Wednesday, May 07, 2008

An Evangelical Manifesto: A Summary

This morning a document was released at the National Press Club entitled An Evangelical Manifesto: A Declaration of Evangelical Identity and Public Commitment, spearheaded by Os Guinness and signed by over 80 evangelical leaders. (You can read a brief interview I conducted this week with Dr. Guinness about the document.)

The full document is over 7,400 words, and I encourage you to read the whole thing. It’s an imperfect but nevertheless (in my opinion) remarkable document that deserves serious attention. The press has latched on to the political dimension of the document, but the critique of theological liberalism is much more extensive and pointed.

In order to summarize the document and the authors’ intentions, I’ve outlined it below, freely drawing on their wording. (Do not rely, however, on my shorthand. As I said above, be sure to read the whole thing.)

As the title indicates, this is a manifest to declare (1) evangelical identity (attempting to clarify the confusions that surround the term Evangelical in the US), and public commitment (attempting to explain where they stand on issues that cause consternation over Evangelicals in public life). They have three burdens: Evangelicals must (1) reaffirm their identity; (2) reform their own behavior; (3) rethink their place in public life.

They define “Evangelicals” theologically and confessionally, as those “Christians who define themselves, their faith, and their lives according to the Good News of Jesus of Nazareth.” They list the following seven emphases of evangelical belief:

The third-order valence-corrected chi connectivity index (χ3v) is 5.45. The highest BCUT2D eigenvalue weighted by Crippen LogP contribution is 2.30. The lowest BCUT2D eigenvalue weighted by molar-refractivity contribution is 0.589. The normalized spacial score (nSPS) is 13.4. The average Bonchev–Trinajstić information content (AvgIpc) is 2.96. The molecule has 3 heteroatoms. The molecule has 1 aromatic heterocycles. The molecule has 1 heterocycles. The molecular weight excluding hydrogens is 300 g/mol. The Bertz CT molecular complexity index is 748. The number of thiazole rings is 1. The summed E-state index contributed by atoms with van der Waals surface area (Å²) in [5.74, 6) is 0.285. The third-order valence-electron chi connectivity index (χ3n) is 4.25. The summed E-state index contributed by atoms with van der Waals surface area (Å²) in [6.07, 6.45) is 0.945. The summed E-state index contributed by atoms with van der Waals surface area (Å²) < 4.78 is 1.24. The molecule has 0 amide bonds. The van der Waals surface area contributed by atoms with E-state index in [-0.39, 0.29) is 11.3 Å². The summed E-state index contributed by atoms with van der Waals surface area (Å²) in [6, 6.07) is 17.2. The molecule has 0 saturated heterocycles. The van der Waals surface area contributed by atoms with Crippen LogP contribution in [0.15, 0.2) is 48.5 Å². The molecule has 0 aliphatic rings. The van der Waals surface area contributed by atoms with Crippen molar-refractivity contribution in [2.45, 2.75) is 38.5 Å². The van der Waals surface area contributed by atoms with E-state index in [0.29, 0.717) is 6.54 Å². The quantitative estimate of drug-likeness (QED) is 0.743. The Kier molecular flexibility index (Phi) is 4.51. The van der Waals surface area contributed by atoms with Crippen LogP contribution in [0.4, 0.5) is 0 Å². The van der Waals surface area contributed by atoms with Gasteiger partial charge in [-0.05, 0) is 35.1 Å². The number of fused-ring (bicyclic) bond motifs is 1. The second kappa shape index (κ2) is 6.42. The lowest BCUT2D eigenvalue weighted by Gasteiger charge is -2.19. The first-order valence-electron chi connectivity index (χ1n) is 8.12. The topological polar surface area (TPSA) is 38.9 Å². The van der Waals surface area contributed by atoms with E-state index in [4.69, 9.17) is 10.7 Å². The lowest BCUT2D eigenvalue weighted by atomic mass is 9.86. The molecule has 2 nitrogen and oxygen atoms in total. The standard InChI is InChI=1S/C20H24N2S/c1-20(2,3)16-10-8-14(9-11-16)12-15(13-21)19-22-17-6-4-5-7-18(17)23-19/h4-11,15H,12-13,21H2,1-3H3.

1. Jesus, fully divine and fully human, as the only full and complete revelation of God and therefore the only Savior.
  2. The death of Jesus on the cross, in which he took the penalty for our sins and reconciled us to God.
  3. Salvation as God’s gift grasped through faith. We contribute nothing to our salvation.
  4. New life in the Holy Spirit, who brings us spiritual rebirth and power to live as Jesus did, reaching out to the poor, sick, and oppressed.
  5. The Bible as God’s Word written, fully trustworthy as our final guide to faith and practice.
  6. The future personal return of Jesus to establish the reign of God.
  7. The importance of sharing these beliefs so that others may experience God’s salvation and may walk in Jesus’ way.
They identify six implications that follow from this definition of Evangelicals:
  1. To be Evangelical is to hold a belief that is also a devotion.
  2. Evangelical belief and devotion is expressed as much in our worship and in our deeds as in our creeds.
  3. Evangelicals are followers of Jesus in a way that is not limited to certain churches or contained by a definable movement.
  4. Evangelicalism must be defined theologically and not politically; confessionally and not culturally.
  5. The Evangelical message, “good news” by definition, is overwhelmingly positive, and always positive before it is negative.
  6. Evangelicalism should be distinguished from two opposite tendencies to which Protestantism has been prone: liberal revisionism and conservative fundamentalism.
The next section calls for Evangelical reform. They write: “Sadly, we repeatedly fail to live up to our high calling, and all too often illustrate our own doctrine of sin. The full list of our failures is no secret to God or to many who watch us. If we would share the good news of Jesus with others, we must first be shaped by that good news ourselves.” “We call humbly but clearly for a restoration of the Evangelical reforming principle, and therefore for deep reformation and renewal in all our Christian ways of life and thought.”